NEW YORK (CNN) -- First lady Hillary Rodham Clinton is once again proposing a major health-care initiative.
Clinton, the Democratic candidate for a U.S. Senate seat in New York, called Tuesday for expansion of the Children's Health Insurance Program, a government-subsidized, health-insurance plan for lower- and middle-income Americans. Started in 1997, the federally funded program known as "CHIP" is run by states.
The program offers health insurance to families who earn too much to qualify for Medicaid and too little to buy their own insurance.
The income ceiling on CHIP eligibility is $31,000 per year for a family of four, or 200 percent of the federal poverty level.
Clinton, speaking at New York Presbyterian Hospital, proposed raising the ceiling to $51,000 per year, or 300 percent of the poverty level.
Program serves more than 2.5 million children
In the early 1990s, Clinton oversaw a sweeping effort to reform many of the nation's health-care policies. Engineered with the blessings of her husband, President Bill Clinton, many of Clinton's proposals were greeted with strong opposition by members of Congress and the health-care industry.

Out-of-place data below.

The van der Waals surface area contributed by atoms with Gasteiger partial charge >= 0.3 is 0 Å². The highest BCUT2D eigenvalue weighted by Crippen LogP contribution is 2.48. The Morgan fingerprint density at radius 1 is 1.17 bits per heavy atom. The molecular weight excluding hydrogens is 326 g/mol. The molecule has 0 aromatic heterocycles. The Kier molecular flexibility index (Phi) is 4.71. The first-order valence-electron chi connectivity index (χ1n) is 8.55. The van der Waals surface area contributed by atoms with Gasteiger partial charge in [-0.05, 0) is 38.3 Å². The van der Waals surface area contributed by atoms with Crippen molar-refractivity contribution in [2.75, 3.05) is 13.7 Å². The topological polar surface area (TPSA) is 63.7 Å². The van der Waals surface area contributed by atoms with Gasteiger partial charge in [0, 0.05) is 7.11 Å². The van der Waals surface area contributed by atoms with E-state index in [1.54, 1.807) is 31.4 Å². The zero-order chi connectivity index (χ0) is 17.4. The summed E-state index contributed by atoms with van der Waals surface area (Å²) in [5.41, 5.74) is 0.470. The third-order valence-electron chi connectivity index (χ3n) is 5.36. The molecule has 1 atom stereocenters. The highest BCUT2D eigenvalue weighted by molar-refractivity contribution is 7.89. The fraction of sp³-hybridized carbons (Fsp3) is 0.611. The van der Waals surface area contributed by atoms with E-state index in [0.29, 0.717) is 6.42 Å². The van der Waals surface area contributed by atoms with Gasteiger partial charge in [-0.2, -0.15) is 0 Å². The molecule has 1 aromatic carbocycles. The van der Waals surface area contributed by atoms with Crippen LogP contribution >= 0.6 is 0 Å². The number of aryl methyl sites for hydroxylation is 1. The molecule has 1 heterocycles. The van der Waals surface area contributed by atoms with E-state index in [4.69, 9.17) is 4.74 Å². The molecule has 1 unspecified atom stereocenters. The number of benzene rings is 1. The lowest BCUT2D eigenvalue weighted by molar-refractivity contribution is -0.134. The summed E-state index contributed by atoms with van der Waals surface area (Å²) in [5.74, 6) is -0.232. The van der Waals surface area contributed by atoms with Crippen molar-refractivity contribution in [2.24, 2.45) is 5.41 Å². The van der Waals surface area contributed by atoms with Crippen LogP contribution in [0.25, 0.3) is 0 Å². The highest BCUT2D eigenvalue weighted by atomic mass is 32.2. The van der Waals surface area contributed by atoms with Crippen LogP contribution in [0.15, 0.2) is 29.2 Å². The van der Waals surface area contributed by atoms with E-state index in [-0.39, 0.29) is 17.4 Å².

According to the plan announced Tuesday, expansion of CHIP would make an additional 1.8 million children eligible for health insurance at a cost of $10 billion over 10 years.
CHIP currently provides insurance to more than 2.5 million American children, according to the U.S. Department of Health and Human Services.
Overall, an estimated 11 million American children, including 700,000 in New York, lack health insurance.
Besides broadening CHIP's income eligibility, Clinton proposed opening the plan to some adults by offering subsidized coverage to 5.3 million parents, including 480,000 New Yorkers who earn less than 300 percent of the poverty level.
That expansion would cost about $86 billion over 10 years.
"I will make it the first order of business to go to the Senate floor with a plan to make it possible for every American to have affordable health care," she said.
Last week, President Clinton told the nation's governors he hoped to expand CHIP before leaving office.
Opponent questions program financing
Clinton's opponent, Rep. Rick Lazio, R-New York, was quick to criticize the plan. In a written statement, Lazio campaign manager Bill Dal Col said the first lady had not adequately explained how she would finance it.
Further, Dal Col said, the Clinton administration had underpaid its share of the cost for New York's program.
"Where has all of Hillary Clinton's influence been in ensuring New York children get their fair share of the pie?" Dal Col asked.